I read your essay. I do understand the concept of natural rights, I simply believe that it, along with a number of other things, they constitutes the United States’ foundational myths. By that I mean, things we believe because we have based our society on the assumption that they are true, not because they, necessarily, are true. They are axioms, nothing more.

    To take one small example from your essay. You are “sovereign” when on your own property for no other reason than the other members of the society have agreed to abide by that “rule”, not because you are in possession of a overriding natural right.

    If, tomorrow, the society were to agree (an by that I mean more than merely a 50% + 1 majority vote) that you do not have such “sovereignty” under certain circumstances (such as, for example, that you open your property to the public as a place of public accommodation), then your appeal to “natural rights” would do you all the good as an appeal to “the power of the dark side of the Force.”

    This is not to say that I disparage the things you would label “natural rights”, not at all. I merely recognize the fact that they are no more than society’s members collectively choosing to respect each other on certain subjects, in a certain manner. In fact, I think one of the reasons why we have these foundational myths is to protect them because of their fragility.

  • ◄Dave► · January 12, 2009 at 1:25 pm

    @Grant Canyon

    I read your essay.

    Thanks.

    I suppose all mental constructs are useful myths, just as “society” and your “authority” are. I have acknowledged that there is always a bigger brute and a stronger tribe that could conceivably coerce me out of my property. I have plenty of anecdotal evidence that in a community of independent self-reliant neighbors, my objectivist model of the world works splendidly; whether here in flyover country, or in the African bush.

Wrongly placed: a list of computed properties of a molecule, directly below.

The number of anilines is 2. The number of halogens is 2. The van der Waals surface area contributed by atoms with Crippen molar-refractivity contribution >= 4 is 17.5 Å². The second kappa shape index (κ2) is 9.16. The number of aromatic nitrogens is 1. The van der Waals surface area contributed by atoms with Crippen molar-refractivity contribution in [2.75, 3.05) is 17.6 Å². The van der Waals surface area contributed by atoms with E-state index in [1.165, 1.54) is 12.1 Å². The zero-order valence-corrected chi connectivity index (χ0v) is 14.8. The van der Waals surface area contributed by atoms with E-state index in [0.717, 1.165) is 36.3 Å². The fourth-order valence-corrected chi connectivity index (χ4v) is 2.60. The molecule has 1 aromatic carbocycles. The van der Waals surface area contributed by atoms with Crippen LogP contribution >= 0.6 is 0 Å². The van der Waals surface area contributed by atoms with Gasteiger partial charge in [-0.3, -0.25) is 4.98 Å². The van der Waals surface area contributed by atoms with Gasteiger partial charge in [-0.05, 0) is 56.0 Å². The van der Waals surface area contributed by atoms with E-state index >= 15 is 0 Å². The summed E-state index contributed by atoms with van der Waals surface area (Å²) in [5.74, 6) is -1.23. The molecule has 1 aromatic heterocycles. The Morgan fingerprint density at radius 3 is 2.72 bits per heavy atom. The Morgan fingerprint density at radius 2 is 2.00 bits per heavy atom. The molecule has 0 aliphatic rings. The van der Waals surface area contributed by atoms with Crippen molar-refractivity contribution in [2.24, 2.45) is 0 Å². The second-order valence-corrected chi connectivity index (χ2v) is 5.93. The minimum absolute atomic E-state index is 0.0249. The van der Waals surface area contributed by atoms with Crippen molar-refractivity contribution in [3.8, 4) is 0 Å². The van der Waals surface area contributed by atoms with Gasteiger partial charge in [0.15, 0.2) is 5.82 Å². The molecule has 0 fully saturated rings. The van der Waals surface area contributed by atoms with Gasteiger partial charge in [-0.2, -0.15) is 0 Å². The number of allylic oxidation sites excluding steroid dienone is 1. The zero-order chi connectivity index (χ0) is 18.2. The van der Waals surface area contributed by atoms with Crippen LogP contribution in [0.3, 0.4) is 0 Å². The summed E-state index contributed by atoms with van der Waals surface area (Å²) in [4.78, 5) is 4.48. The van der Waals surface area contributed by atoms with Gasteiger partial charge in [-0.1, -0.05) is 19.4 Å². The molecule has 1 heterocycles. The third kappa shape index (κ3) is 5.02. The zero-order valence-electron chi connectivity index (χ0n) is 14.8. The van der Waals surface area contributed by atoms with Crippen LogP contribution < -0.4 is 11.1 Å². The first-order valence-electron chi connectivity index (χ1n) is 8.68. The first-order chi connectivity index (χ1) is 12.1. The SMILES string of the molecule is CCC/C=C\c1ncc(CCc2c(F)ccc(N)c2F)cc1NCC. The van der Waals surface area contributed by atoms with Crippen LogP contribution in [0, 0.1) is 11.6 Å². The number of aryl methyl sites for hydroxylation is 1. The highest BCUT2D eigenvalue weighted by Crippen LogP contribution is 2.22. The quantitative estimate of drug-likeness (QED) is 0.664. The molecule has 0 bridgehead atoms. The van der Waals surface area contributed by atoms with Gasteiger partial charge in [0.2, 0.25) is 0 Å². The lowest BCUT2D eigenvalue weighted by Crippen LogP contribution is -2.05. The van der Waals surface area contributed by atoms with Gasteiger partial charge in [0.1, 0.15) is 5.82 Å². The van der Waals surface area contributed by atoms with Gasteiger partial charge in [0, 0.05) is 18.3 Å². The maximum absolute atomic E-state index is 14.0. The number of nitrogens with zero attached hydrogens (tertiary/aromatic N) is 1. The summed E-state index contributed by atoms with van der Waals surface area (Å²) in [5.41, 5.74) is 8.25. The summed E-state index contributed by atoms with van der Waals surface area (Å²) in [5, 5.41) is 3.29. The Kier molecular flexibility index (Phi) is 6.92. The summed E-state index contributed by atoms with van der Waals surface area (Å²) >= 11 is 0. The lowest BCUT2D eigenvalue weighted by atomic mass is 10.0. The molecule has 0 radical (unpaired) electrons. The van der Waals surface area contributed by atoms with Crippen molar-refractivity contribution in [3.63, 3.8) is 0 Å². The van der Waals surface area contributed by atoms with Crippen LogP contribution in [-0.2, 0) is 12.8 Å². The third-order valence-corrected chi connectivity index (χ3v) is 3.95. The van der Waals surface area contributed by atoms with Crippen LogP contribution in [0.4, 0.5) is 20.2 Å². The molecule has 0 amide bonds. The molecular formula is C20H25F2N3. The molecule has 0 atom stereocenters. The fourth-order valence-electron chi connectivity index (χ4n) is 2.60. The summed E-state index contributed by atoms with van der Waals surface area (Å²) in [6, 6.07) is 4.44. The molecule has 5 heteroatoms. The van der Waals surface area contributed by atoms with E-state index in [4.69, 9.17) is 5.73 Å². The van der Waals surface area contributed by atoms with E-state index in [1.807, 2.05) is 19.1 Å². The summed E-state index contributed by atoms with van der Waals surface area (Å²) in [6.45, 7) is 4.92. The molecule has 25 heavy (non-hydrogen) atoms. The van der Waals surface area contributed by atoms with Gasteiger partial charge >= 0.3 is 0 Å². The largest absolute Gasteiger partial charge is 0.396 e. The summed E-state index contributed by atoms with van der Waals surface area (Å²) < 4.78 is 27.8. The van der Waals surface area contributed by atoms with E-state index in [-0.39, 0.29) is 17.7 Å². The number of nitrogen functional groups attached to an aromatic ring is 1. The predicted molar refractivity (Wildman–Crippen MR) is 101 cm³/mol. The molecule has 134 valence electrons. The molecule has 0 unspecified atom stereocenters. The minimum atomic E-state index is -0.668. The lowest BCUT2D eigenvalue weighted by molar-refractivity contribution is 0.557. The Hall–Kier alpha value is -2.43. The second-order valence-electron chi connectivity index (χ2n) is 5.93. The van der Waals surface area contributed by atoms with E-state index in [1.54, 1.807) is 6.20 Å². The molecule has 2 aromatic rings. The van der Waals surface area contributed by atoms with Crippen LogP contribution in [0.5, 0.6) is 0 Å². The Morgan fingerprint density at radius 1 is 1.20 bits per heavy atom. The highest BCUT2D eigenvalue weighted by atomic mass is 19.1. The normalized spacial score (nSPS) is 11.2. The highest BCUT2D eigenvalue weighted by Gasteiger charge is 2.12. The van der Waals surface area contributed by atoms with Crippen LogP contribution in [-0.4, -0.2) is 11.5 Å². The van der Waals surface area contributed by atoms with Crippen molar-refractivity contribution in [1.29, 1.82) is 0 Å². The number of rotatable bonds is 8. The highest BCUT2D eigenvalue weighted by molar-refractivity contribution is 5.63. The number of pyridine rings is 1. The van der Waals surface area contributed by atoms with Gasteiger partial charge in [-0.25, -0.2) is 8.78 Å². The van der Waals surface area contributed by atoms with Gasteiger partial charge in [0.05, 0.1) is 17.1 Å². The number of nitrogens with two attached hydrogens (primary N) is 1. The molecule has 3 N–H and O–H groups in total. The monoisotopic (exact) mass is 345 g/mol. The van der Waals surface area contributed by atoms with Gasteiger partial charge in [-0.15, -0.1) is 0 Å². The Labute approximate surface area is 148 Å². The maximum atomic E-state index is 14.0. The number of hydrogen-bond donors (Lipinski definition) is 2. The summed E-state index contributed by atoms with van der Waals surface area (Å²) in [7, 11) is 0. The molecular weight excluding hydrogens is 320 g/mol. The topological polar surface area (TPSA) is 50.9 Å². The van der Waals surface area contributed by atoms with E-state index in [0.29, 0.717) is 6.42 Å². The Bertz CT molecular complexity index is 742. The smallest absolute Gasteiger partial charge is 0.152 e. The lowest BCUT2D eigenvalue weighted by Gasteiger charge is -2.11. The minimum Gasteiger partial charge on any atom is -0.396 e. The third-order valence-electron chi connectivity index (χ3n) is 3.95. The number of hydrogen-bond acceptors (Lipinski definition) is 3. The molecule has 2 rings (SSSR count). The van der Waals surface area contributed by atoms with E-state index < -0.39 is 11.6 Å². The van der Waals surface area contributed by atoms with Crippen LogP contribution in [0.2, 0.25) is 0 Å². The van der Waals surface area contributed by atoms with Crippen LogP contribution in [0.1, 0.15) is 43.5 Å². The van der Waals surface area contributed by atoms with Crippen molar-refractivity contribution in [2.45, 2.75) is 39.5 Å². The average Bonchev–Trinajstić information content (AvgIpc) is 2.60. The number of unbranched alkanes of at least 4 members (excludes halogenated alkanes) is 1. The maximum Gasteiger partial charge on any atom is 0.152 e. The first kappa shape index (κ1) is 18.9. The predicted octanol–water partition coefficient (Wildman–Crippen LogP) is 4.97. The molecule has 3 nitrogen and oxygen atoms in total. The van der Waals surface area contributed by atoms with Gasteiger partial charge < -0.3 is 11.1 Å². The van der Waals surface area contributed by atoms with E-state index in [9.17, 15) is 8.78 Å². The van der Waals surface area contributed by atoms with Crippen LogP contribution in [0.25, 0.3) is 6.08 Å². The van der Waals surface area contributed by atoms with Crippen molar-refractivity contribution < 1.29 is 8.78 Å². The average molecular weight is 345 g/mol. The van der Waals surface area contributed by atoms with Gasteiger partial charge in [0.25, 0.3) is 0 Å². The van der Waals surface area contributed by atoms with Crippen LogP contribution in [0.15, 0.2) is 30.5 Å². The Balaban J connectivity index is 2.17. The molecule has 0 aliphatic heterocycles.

All cooperation there is voluntary; but it would be foolhardy not to be cooperative. When one lives 30 miles from the nearest cop shop, one calls a neighbor in an emergency, not 911. Yet, one doesn’t meddle in a neighbor’s affairs, because one doesn’t want to be meddled with. Widows and the infirm are quietly looked after, and survivors of tragedy freely given a hand-up – as long as they are grateful, don’t wallow in victimhood, and don’t expect a handout. Going to the aid of a neighbor is a very satisfying experience if it is done voluntarily. When couched as a duty, not so much.

    I think these are universal human traits, that are sadly corrupted and suppressed by the altruistic busybodies selfishly feeding their own egos, with their notion of “good works,” by demanding “entitlements” for the indigent. In any case, they are going to have to run me down, lasso, and hogtie me to ever get their chains on me. I’ll never don them voluntarily myself. Then, they better watch me 27/7 and never turn their back, because I will kill them with the damn things, given half the chance… and trust me, I am by no means alone out here. ◄Dave►